The compounding legislation would give the Food and Drug Administration regulatory authority over pharmacies that mix sterile drugs without a prescription and sell those drugs across state lines. Such “compounding manufacturers” would have to register with the FDA, inform the agency about drugs they develop, investigate and report adverse events, and include a label that indicates the drugs were compounded.
Hospital advocates pushed for an exemption that was included in the bill and would allow state regulation to continue for health systems that share sterile products among their hospitals, such as systems with hospitals in more than one state.
“In addition, the purpose of compounding carried out by hospital and health system pharmacies is to address the need of identifiable patients pursuant to a prescription order, which is the fundamental distinction between traditional compounders and compounding manufacturers,” Blair Childs, a senior vice president at Premier healthcare alliance, wrote the committee on May 20.
The exemption drew the ire of compounding advocates. The International Academy of Compounding Pharmacies was concerned that the bill would eliminate safety assurances for hospital patients and create some confusion between federal and state-level regulators, according to a spokesman for the group.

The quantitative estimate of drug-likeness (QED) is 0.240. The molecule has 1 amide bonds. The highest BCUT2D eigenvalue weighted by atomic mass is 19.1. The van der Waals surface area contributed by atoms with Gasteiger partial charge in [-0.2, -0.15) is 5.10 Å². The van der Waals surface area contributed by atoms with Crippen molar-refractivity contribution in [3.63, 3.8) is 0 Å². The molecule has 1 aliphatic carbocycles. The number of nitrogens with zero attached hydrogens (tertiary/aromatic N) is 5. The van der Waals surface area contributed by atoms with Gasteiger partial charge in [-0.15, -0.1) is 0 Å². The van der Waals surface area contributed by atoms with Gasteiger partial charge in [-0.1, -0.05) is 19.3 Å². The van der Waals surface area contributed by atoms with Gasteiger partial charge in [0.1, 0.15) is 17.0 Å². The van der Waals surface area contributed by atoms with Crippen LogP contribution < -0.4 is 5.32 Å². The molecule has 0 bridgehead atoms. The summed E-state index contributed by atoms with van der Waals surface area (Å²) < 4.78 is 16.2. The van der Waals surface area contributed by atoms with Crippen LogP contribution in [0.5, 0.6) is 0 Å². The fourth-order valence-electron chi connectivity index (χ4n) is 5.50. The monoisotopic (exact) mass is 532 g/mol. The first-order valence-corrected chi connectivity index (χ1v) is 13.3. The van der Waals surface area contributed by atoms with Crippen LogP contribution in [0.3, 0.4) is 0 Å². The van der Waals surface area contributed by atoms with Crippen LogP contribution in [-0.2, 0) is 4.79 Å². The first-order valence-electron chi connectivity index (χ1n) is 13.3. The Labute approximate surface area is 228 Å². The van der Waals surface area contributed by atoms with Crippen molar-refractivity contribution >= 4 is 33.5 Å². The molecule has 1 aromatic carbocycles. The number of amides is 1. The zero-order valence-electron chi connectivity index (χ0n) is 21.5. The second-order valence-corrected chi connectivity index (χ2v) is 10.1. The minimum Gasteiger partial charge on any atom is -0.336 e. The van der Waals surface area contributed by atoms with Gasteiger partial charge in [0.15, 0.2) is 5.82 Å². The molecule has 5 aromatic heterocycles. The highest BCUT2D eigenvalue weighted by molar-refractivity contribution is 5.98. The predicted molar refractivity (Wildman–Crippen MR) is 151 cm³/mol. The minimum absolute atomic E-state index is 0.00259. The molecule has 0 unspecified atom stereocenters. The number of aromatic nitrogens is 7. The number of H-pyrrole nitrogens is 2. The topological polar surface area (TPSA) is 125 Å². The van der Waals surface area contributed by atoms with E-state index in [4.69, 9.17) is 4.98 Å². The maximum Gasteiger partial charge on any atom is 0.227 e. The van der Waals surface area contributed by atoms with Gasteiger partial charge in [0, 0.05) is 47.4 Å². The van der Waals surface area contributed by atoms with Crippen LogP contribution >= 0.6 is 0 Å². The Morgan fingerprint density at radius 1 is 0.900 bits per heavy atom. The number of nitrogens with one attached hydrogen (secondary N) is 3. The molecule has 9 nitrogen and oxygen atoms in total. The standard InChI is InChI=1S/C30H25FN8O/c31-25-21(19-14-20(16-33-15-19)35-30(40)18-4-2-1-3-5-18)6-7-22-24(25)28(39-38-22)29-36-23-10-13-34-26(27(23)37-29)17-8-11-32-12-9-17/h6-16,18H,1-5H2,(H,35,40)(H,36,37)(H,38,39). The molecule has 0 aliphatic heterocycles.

Committee members said the legislation may need further tweaks before the full Senate votes on it. For instance, Sen. Johnny Isakson (R-Ga.) said he was working on regulatory waivers for home infusion therapy and “partial compounding” used in ophthalmology.
“I don't want to see the unintended consequence of this lead people into hospitalization when home healthcare therapy and home infusion therapy could be possible, as well,” Isakson said.
The compounding bill was amended to add a previously separate measure creating a track-and-trace system for pharmaceuticals down to the unit level. The drug tracking legislation broke a years-long log jam among healthcare industry groups over efforts to more closely monitor the nation's drug supply amid growing concerns over threats posed by theft and counterfeit or substandard drugs. Those concerns of drug-supply problems included last year's FDA notification of up to 500 U.S. medical practices that they may have purchased counterfeit versions of a cancer drug.
The industry-brokered agreement, on which the bill was based, included a 10-year phase-in period for a national system to replace state regulation of drug supply chains in their regions. Previous proposals for shorter start times for a national system had drawn hospital opposition over concerns that providers would face penalties for timeframes they could not meet.
Sen. Richard Burr (R-N.C.) said the bill established a “workable pathway” to unit-level tracing, while giving providers “critical regulatory certainty.” Burr and others criticized the “patchwork” of state tracking requirements were driving up healthcare costs among healthcare companies operating in multiple states.
Separate draft legislation on track-and-trace and drug compounding by House Republicans also have begun to circulate, and leaders there also have described their passage as a priority.
Follow Rich Daly on Twitter: @MHrdaly